Gambia’s Internal Security Minister, Mai Ahmad Fatty is standing out as the country’s new “action man” and lauded for taking strong positions during the impasse.
But his critics are now warning of a strongman showmanship by the minister, who often gives sharp warning to anti-government protesters and alleged mutiny plotters.
Six months into coming to office, Fatty has earned himself a reputation as a no-nonsense security minister but his attempt to stand out is backfiring.
At least one person died, Haruna Jatta in Kanilai during clashes between opposition supporters and West African troops. No findings have been presented.
Riot police in Bakoteh and Manjai arrested protesters and used tear gas to disperse demonstrators leaving several people injured over the forceful reopening of a dump site by Fatty, who stationed police officers there.
According to the Gambia Bar Association, Fatty is one of the new senior government officials replicating the dictatorial behaviors of the regime of the ex-autocratic ruler, Yahya Jammeh.
Fatty, even before being sworn-in came under scrutiny for labeling a journalist as a member of a political party he had disagreements with.
The journalist was assaulted by his supporters at a press conference he was attending. No charges were brought against them but Fatty apologized to the journalist, Kebbe Jeffang.
Fatty’s ministry of interior banned the driving of non-factory tinted glass vehicles, except for senior government officials, and bank chiefs, a decision that has seen many private citizens harassed by the police.
No reseasons were given for the ban and the union of attorneys in the West African country say the requirement for tint clearances are illegal.
The regulation issued by the Minister of Interior under the Motor Traffic Act requiring tint clearances does not exist making the requirement for tint clearances illegal.
Fatty is now being accused of abusing his power. Many people decried that the regulation imposed on motorist have led to many police officers taking bribes and those that refused to pay risked having their vehicles impounded.
“Instead of reversing this, the new Minister of Interior has sought to tighten the noose. The public may have found such an announcement palatable if security reasons were given for the protection of civil servants,” said Yassin Senghore, Vice President of the Bar Association.
“Why must the servants of the public who are bound to transparency hide behind tinted glasses while tax paying Gambians who fought for freedom cannot freely tint their cars within the limits of roadworthiness.”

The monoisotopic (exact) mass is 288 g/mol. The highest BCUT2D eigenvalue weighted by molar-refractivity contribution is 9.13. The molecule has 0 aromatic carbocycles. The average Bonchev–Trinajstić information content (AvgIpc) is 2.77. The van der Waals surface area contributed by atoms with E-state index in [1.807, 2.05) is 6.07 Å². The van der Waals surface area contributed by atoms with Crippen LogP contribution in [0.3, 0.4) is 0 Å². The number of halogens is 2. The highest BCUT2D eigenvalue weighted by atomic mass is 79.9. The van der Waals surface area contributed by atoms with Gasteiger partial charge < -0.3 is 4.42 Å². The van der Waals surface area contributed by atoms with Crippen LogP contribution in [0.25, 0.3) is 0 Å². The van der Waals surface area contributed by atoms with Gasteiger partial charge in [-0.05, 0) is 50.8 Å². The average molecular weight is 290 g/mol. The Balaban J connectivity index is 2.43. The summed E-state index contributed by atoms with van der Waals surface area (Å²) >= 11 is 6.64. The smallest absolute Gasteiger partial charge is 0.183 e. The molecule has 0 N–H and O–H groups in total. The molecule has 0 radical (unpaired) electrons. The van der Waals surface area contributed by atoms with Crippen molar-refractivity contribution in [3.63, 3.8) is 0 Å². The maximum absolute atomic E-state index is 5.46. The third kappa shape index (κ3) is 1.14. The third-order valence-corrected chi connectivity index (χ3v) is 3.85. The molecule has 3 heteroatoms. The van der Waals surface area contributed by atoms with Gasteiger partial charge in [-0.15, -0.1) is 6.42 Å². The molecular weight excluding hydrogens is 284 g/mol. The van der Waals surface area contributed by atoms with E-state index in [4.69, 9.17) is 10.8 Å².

Fatty, who is always seeking to remain a news headliner has accused journalists of misinforming the public regarding an “agreement” to have a $48 million forensic lab in the West African country.
He had first announced that it was an agreement between The Gambia government and a Senegalese company, Diagnostic and Research Center for Molecular Medicine.
Concerns were raised and Fatty said instead: “The forensic lab we are coming to build is at no cost to the Gambia government. The funding is coming from our international partners.”
However, at a press conference, Fatty insisted it was a private investment by a company and the Gambia’s government only gave land to the company to have the lab established.
Fatty is already facing corruption allegation, taking a bribe from a Belgian company and living flamboyant, accusations he has strongly denied.
“There is nothing that we are hiding and there is nothing to be hidden….. There are those who do not want to hear the truth. Tell them and they will go back and distort it and they will spin it around,” Fatty retorted.
Fatty has moved his office to a new building with new furniture and he apparently does not know the cost involved in renting the new property. He urged journalists to go to the Vice President’s office to seek answers.
His critics called his claim to not knowing the finances involved in moving to a new office building and rental “irresponsible.”
“Why would he leave where the interior ministry is right now? What is wrong with that place and why move to a more expensive building at a time the economy is suffering,” they said.
“He wants to show off like Jammeh. He is the only minister with a Mac computer and a MacBook on his desk trying to show he is sophisticated.”
But Fatty’s supporters say he is just being attacked for doing his job well amid security threats to the country, which has emerged from decades of dictatorship.
An intelligence brief leaked to the press indicated that some 300 Gambian soldiers loyal to ex-President Yahya Jammeh have deserted the army and plotting to attack the country.
Fatty has brushed aside the threats until last week, when his Permanent Secretary, Bully Dibba said the external armed opposition changed the nature of threats to the country.
In responding to his critics, Interior Minister Fatty said he would not allow a few people to stand in his way of delivering what he pledged to Gambians and ensure the security of the population of fewer than two million people.
Fatty still enjoys some popular support, although it is dwindling. He has pledged to hold a monthly press conference to engage the public and journalists on the working of his ministry.